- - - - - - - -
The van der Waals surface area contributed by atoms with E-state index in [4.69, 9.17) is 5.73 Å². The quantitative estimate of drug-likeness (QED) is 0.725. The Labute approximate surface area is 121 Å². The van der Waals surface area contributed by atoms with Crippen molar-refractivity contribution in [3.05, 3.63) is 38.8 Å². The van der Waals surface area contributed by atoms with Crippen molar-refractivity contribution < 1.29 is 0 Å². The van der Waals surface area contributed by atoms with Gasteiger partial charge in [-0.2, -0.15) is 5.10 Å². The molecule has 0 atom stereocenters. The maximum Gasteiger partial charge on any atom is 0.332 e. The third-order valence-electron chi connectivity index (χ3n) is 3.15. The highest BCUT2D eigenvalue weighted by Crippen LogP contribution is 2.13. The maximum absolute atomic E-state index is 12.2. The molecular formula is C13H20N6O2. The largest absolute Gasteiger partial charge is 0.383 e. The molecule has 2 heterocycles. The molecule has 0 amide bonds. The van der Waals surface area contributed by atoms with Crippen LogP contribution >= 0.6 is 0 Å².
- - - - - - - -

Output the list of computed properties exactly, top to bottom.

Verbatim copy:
The van der Waals surface area contributed by atoms with E-state index in [4.69, 9.17) is 5.73 Å². The quantitative estimate of drug-likeness (QED) is 0.725. The Labute approximate surface area is 121 Å². The van der Waals surface area contributed by atoms with Crippen molar-refractivity contribution in [3.05, 3.63) is 38.8 Å². The van der Waals surface area contributed by atoms with Crippen molar-refractivity contribution < 1.29 is 0 Å². The van der Waals surface area contributed by atoms with Gasteiger partial charge in [-0.2, -0.15) is 5.10 Å². The molecule has 0 atom stereocenters. The maximum Gasteiger partial charge on any atom is 0.332 e. The third-order valence-electron chi connectivity index (χ3n) is 3.15. The highest BCUT2D eigenvalue weighted by Crippen LogP contribution is 2.13. The maximum absolute atomic E-state index is 12.2. The molecular formula is C13H20N6O2. The largest absolute Gasteiger partial charge is 0.383 e. The molecule has 2 heterocycles. The molecule has 0 amide bonds. The van der Waals surface area contributed by atoms with Crippen LogP contribution >= 0.6 is 0 Å².